As seen in FIG. 2, at least a portion of the discharge manifold 116 extends through the intermediate wall 18. The discharge manifold is clamped to the condenser 36 by a plurality of threaded studs 117a and associated nuts 117b, two of which are shown in FIG. 3. The manifold and/or discharge end of the condensing heat exchanger 36 is sealingly connected to the intermediate wall 18. The discharge manifold 116 terminates in an outlet 120 which in turn is connected to an induced dfaft blower 122 by means of a 90° elbow 124. During furnace operation, the induced draft blower 122 is energized to draw or induce the products of combustion to flow from the combustion chamber through the transfer conduit 38 and through the condenser 36. The by-products are exhausted to the atmosphere by an exhaust conduit 128.
During normal operation, condensate may form in the condensor 36. A drain connection 129 may form part of the exhaust manifold 116 through which the condensate may be discharged. In the illustrated embodiment, the condensate can be delivered to a container 131 by a drain line 133. Since the condensate may be corrosive, the container may contain a neutralizing agent.
The burner illustrated in FIG. 1 is of the oil fired variety and includes an air intake conduit 130 which is connected to the burner by a 90° elbow 132. The intake conduit may draw air from the immediate vicinity of the furnace or alternately to improve efficiency, combustion air may be drawn from outside the area or building being heated.
Referring to FIG. 2, the details of the combustion process as well as the flow path for the products of combustion will be described in detail. As indicated above, a portion of the burner extends into the burner opening (defined by the nipple 52). According to the invention, a diffuser 140 is located within the combustion chamber and is defined by a cylindrical side wall 142 and a somewhat spherical end wall 144 attached to one end of the cylindrical wall 142. The diffuser looks like a transversely positioned, open topped cylindrical container. The diffuser which is preferably constructed of ceramic or like material is located such that its central axis is substantially coincident with a central axis of the burner. The cylindrical side wall 142 extends towards the burner and substantially envelops a burner flame indicated in phantom by the reference character 160.
As should be apparent, the spherical wall 144 blocks the direct communication of the central portion of the combustion chamber with the transfer conduit 38. With the disclosed constuction, the diffuser forces the products of combustion to travel in the path indicated by the arrows 170. This circuitous path causes the products of combustion to flow along the inside surface of the cylindrical wall section 40 of the primary heat exchanger 34 thus providing significant dwell time for the products of combustion. During this dwell time substantial amounts of heat can be transferred to the cylindrical wall 40 and the attached fins 62. After travelling around the diffuser 140 the products of combustion can then flow into the transfer channel 38. As the products travel downwardly through the transfer channel 38, additional heat is transferred to the inner and outer channel walls 44, 90. The products of combustion then enter the condenser 36 where additional heat is extracted from the combustion products before the products are exhausted to atmosphere.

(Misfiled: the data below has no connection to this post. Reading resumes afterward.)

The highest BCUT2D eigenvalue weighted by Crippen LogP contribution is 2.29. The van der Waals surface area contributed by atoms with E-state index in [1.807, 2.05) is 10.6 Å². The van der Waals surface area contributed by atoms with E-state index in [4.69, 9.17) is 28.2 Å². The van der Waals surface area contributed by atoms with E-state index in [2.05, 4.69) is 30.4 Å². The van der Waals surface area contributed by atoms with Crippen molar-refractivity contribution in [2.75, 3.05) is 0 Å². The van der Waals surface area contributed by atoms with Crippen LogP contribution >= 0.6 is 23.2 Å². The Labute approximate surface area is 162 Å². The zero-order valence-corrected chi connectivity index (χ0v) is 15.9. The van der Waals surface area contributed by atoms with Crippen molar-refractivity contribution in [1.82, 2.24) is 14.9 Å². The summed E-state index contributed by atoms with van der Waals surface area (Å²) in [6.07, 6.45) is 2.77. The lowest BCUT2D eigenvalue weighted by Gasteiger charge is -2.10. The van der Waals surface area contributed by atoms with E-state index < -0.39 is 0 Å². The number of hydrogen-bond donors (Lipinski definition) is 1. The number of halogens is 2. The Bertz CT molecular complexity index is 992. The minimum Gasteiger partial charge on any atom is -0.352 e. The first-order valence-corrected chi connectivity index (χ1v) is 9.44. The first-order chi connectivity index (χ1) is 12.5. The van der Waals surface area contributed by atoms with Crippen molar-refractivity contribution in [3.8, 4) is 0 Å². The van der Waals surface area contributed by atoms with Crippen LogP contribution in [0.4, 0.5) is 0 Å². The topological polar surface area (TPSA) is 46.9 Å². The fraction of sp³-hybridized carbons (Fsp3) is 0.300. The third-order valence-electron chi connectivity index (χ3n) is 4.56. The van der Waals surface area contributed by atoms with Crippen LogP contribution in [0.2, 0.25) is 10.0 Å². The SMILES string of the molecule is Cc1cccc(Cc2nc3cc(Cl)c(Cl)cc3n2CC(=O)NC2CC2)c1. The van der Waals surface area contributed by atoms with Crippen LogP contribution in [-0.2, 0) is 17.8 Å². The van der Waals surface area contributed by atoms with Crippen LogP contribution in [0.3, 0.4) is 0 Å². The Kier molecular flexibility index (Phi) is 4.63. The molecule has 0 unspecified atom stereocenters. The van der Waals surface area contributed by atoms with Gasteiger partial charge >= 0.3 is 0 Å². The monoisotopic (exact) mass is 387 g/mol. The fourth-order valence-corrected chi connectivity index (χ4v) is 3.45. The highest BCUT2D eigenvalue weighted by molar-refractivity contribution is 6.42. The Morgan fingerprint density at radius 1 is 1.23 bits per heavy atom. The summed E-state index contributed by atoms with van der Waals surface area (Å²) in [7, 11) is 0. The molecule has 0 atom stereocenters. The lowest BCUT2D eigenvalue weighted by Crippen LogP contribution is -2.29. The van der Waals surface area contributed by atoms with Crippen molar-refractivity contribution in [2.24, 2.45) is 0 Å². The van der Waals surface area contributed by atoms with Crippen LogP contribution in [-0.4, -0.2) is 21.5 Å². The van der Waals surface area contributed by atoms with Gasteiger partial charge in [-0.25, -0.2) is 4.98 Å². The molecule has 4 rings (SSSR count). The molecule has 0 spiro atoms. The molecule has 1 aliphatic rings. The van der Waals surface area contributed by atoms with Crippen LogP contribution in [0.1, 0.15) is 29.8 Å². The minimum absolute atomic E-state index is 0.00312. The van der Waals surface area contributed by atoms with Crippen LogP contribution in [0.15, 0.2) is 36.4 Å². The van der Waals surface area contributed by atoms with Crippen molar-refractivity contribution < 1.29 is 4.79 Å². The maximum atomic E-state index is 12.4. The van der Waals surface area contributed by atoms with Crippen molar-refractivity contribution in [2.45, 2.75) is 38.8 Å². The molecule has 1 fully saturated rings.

With the disclosed heat exchanger construction, substantial furnace efficiencies can be realized. During furnace operation, comfort air enters the heat exchange chamber 30 through the inlet 28. A major portion of the comfort air passes through the condenser 36 and is initially heated. A minor portion of the comfort air passes along the transfer channel 38 between the outer wall 90 of the transfer channel and the inside of the rear furnace panel 14. As seen in FIG. 2, the heat exchange fins 110 mounted to the outer panel 90 of the transfer member 38 are positioned in close adjacency with the rear furnace panel 14. Comfort air travelling between the outer panel 90 of the transfer member 38 and the rear furnace wall 14 pass by the heat exchange fins 110 forming part of the transfer channel 38 and is heated. Before entering the furnace plenum (not shown) which is located above the top of the furnace, the major portion of the comfort air, (after passing through the condenser 36) travels around the primary heat exchange member 34 and receives substantial amounts of heat as it passes by the fins 62.
The diffuser 140 in addition to forcing the products of combustion to take a circuitous flow path also serves another purpose. The diffuser acts as a "target" for the burner flame and should the flame length change, i.e., lengthen, reduces the chance of damage to the transfer channel 38. In effect, the diffuser 140 contains the flame and prevents changes in the flame which can be expected during normal operation especially when using an oil burner, from having a deleterious effect on the sheet metal components of the transfer channel 38.
With the disclosed construction, an exteremly high efficiency furnace is provided. Moreover, with the disclosed heat exchanger assembly, a relatively compact construction is realized. Unlike more conventional furnaces, which cannot be stacked, furnaces constructed in accordance with the illustrated embodiment can be stacked at least two high in a truck trailer. Substantial cost savings in shipment can therefore be obtained.
Although the invention has been described with a certain degree of particularity, it should be understood that those skilled in the art can make various changes to it without departing from the spirit or scope as hereinafter claimed.